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Tom Vilsack Drops Out Of Presidential Race

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DES MOINES, Iowa (AP) _ Democrat Tom Vilsack, the former Iowa governor who built a centrist image, abandoned his bid for the presidency on Friday after struggling against better-known, better-financed rivals.

``It is money and only money that is the reason we are leaving today,'' Vilsack told reporters at a news conference, later adding, ``We have a debt we're going to have to work our way through.''

Vilsack, 56, left office in January and traveled to early voting states, but he attracted neither the attention nor the campaign cash of his top-tier rivals _ Sen. Hillary Rodham Clinton, Sen. Barack Obama and John Edwards. He even faced obstacles in his home state.

In the most recent financial documents, Vilsack reported raising more than $1.1 million in the last seven weeks of 2006 but only had around $396,000 in the bank. Some campaign finance experts contend candidates will need $20 million by June 2007 to remain viable.

``I came up against something for the first time in my life that hard work and effort couldn't overcome,'' he said, his wife, Christie, and two grown sons at his side. ``I just couldn't work any harder, couldn't give it enough.''

Vilsack's withdrawal still leaves a crowded field of eight Democrats. He will remain an important figure in the presidential race as former rivals undoubtedly will seek his endorsement and help to win Iowa.

Vilsack, who likely will be considered as a vice presidential nominee, repeatedly declined to endorse another candidate at his news conference.

Other campaigns immediately began to seek out Vilsack's well-respected staff, hoping to pick up talented political operatives with experience in the first nominating state, and his political backers.

Gary Hirshberg, CEO and founder of Stonyfield Farm yogurt, was one of Vilsack's earliest and most prominent New Hampshire supporters. He said two minutes after Vilsack's announcement, Obama called seeking his support. Hirshberg told Obama he wasn't ready to commit to another candidate yet.

``Although we're absolutely undecided, I was very impressed,'' Hirshberg said. ``Though we can wring our hands now about the role of money in these campaigns, it's still really vindicating to me to see, particularly here in New Hampshire, that grass-roots, house-to-house, person-to-person politics is still the order of the day. I think Senator Obama just proved that.''

Vilsack was the first Democrat to formally enter the 2008 race when he announced his candidacy in November. His February departure underscores the warp speed of the 2008 race. In previous presidential cycles, candidates didn't announce until the fall, just a few months before the first caucuses and primaries, not more than a year before.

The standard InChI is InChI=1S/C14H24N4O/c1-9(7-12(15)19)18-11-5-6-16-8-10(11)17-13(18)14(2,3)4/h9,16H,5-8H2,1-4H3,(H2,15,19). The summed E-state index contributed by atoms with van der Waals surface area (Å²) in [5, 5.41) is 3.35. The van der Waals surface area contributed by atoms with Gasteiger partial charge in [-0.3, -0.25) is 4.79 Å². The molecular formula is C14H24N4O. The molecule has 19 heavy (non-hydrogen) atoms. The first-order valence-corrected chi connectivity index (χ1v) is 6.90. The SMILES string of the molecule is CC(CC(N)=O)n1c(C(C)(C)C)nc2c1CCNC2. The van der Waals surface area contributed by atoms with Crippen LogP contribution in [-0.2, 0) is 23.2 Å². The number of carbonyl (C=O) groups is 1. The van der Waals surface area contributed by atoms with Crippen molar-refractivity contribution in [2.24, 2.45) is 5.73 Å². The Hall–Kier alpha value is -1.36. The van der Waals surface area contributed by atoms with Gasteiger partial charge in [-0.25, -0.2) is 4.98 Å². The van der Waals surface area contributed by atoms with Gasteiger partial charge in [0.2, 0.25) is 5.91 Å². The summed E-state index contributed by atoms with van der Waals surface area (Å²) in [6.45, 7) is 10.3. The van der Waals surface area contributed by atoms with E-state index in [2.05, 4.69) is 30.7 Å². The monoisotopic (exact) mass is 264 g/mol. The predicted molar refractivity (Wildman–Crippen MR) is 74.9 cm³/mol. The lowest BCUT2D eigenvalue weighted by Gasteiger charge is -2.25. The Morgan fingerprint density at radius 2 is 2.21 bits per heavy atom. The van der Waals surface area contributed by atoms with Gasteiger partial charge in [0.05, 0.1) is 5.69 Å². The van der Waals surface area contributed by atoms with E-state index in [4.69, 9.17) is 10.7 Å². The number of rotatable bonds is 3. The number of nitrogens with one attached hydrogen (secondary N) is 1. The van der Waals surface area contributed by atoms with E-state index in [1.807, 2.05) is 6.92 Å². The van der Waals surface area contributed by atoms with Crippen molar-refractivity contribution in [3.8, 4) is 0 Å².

Trying to counter perceptions that as one of the least known of the prospective candidates he was too much of an underdog to succeed, Vilsack said in a campaign video: ``I've never started a race that I've been expected to win, and I've never lost.''

But the struggle for money proved too difficult, leaving a debt that Hirshberg described in the ``hundreds of thousands.''

``I told Tom last night that a number of us intend to get to Des Moines after the dust settles and help retire that debt, to do something, even if we have to sell yogurt in the street,'' Hirshberg said.

As governor of Iowa, Vilsack had carved out a reputation as a centrist balancing his state's budget and refusing to raise taxes, while emphasizing increased spending on such priorities as education, health care and higher wages. Until recently he chaired the Democratic Leadership Council, the party's signature centrist group.

Vilsack initially made the focus of his long-shot campaign a plan to end U.S dependence on foreign oil by promoting alternative energy sources.

``Energy security will revitalize rural America, re-establish our moral leadership on global warming and climate security, and eliminate our addiction to foreign oil,'' Vilsack, a prominent proponent of ethanol, biodiesel and wind power, said at the time.

More recently, Vilsack has been among the more aggressive Democratic candidates in his call to bring U.S. troops home from Iraq, calling for Congress to cut off funding.

Beyond his record as governor, Vilsack tried to sell himself as a candidate with a compelling personal story, which he hoped would spark national interest in his candidacy. He was left as an infant at a Catholic orphanage in Pittsburgh and adopted by what he has described as a ``troubled but loving family.''

His parents were well-to-do and sent him to a private preparatory school, but his mother was an alcoholic who beat him and his father suffered trying financial reversals.

Vilsack managed to transcend his difficult childhood to build a successful career in law and politics, serving as a mayor, state senator and two terms as Iowa governor.

In a sign that Vilsack might abandon the race, he recently accepted a position lecturing at the Drake University Law School in Des Moines and had become a consultant for MidAmerican Energy Co.
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